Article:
One issue with the TDT framework for ordinary decisions/actions is that “every time you take an action (or don’t), you become more the kind of person who takes (or doesn’t take) that action” can put a huge weight on every action in a way that can become psychologically crushing. Decisions become agonizingly hard; one suboptimal action can cause a spiral of shame and discouragement and pessimism that makes it harder to do things in the future because you’ve already updated so much towards you being incapable of doing things (in addition to just being extremely unpleasant). If not going to the gym is an indication that you are the kind of person who doesn’t go to the gym, then if one time you fail to go to the gym you think of yourself even more as the kind of person who doesn’t go to the gym, which can become part of your identity/how you think of yourself, which can make it even harder to change (and since many people imbue going to the gym with moral valence, this can cash out to “I am a bad/useless person”).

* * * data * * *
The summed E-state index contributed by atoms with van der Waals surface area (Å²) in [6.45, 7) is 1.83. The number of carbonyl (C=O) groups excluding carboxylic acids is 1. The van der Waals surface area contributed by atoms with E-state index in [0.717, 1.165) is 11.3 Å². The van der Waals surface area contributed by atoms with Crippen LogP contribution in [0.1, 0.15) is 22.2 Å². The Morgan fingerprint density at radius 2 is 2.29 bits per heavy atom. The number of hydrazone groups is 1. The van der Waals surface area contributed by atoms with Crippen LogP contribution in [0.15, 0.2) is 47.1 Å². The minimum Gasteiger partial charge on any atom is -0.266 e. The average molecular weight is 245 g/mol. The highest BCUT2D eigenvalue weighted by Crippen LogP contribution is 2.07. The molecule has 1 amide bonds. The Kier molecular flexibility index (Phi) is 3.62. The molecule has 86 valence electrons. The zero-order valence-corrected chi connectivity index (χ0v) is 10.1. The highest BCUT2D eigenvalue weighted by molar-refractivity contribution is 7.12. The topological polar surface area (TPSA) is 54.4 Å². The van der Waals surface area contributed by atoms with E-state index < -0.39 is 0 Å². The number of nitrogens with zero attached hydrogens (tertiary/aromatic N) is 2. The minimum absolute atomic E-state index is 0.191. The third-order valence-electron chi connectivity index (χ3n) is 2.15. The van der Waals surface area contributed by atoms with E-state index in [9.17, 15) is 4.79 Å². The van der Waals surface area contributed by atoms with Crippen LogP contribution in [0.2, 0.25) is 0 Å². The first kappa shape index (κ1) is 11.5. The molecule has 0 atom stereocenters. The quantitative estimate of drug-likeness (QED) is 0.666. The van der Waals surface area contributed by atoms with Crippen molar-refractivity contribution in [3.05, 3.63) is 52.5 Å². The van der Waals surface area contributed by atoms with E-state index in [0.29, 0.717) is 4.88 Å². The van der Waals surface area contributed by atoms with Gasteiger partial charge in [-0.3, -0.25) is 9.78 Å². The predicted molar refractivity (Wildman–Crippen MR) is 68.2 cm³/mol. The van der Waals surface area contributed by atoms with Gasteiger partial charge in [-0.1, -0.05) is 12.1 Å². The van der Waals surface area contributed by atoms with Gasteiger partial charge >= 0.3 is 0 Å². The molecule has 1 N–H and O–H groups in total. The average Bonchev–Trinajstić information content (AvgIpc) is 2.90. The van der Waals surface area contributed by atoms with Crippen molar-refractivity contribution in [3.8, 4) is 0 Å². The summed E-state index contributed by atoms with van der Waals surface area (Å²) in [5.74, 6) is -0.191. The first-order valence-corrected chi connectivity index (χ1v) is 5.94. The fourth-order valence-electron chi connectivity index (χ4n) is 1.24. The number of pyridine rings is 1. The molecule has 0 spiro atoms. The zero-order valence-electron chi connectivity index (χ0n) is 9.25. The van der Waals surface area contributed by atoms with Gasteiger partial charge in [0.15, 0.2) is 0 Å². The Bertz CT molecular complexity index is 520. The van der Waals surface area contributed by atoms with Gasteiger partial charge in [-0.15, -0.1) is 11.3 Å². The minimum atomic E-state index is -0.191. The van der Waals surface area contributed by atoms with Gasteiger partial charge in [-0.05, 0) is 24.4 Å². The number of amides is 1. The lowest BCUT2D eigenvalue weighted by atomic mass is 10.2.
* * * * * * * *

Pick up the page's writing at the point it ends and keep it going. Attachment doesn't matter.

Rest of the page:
A lot of people need to learn the opposite of TDT first, if they’re stuck in that kind of spiral. One instance of going to the gym is one instance of going to the gym, missing this one time doesn’t mean you’re doomed to never make it to the gym again, you are still a person with potential even if you didn’t use this one afternoon in a particularly effective way. (This is basically unlearning the all-or-nothing thinking that is often a big part of depression reasoning.)
At the same time, yes, the things you say here are true; and truly unlearning all-or-nothing thinking means learning this while also not imbuing your actions with more power than they actually have. What you do today doesn’t determine what you will do for all time going forward, but it does have some effect on your future actions, and as such what you do today is one possible intervention point for changing what your future life will look like.
I guess the only change I’d make to how people talk about TDT for humans is to not make claims that are stronger than reality. “If you make this decision today, you will also make the same decision in all analogous situations” is not actually literally true. “If you make this decision today, you make it more likely that you will also make the same decision in future analogous situations” is truer and less fatalistic.